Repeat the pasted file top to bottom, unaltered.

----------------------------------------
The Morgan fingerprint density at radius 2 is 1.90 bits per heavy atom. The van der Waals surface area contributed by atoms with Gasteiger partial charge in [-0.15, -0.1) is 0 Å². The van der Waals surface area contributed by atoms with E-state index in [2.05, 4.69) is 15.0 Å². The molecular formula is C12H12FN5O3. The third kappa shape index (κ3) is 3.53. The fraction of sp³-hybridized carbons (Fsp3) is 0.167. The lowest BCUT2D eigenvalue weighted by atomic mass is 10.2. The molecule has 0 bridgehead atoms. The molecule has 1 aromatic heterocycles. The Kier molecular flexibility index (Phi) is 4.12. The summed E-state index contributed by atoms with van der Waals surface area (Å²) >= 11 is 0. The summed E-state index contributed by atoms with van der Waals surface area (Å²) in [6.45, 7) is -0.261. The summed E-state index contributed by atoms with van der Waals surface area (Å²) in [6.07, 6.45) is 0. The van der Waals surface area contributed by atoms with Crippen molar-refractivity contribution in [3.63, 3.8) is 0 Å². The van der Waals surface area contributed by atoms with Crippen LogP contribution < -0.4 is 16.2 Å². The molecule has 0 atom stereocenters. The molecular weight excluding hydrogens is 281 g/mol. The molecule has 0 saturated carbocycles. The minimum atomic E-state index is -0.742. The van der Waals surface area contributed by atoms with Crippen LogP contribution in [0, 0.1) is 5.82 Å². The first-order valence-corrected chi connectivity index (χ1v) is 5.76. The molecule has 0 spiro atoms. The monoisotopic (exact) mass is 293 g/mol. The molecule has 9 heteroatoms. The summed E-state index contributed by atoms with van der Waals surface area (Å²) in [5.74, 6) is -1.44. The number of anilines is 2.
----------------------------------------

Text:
The Morgan fingerprint density at radius 2 is 1.90 bits per heavy atom. The van der Waals surface area contributed by atoms with Gasteiger partial charge in [-0.15, -0.1) is 0 Å². The van der Waals surface area contributed by atoms with E-state index in [2.05, 4.69) is 15.0 Å². The molecular formula is C12H12FN5O3. The third kappa shape index (κ3) is 3.53. The fraction of sp³-hybridized carbons (Fsp3) is 0.167. The lowest BCUT2D eigenvalue weighted by atomic mass is 10.2. The molecule has 0 bridgehead atoms. The molecule has 1 aromatic heterocycles. The Kier molecular flexibility index (Phi) is 4.12. The summed E-state index contributed by atoms with van der Waals surface area (Å²) >= 11 is 0. The summed E-state index contributed by atoms with van der Waals surface area (Å²) in [6.45, 7) is -0.261. The summed E-state index contributed by atoms with van der Waals surface area (Å²) in [6.07, 6.45) is 0. The van der Waals surface area contributed by atoms with Crippen molar-refractivity contribution in [3.63, 3.8) is 0 Å². The van der Waals surface area contributed by atoms with Crippen LogP contribution < -0.4 is 16.2 Å². The molecule has 0 atom stereocenters. The molecular weight excluding hydrogens is 281 g/mol. The molecule has 0 saturated carbocycles. The minimum atomic E-state index is -0.742. The van der Waals surface area contributed by atoms with Crippen LogP contribution in [0, 0.1) is 5.82 Å². The first-order valence-corrected chi connectivity index (χ1v) is 5.76. The molecule has 0 spiro atoms. The monoisotopic (exact) mass is 293 g/mol. The molecule has 9 heteroatoms. The summed E-state index contributed by atoms with van der Waals surface area (Å²) in [5.74, 6) is -1.44. The number of anilines is 2.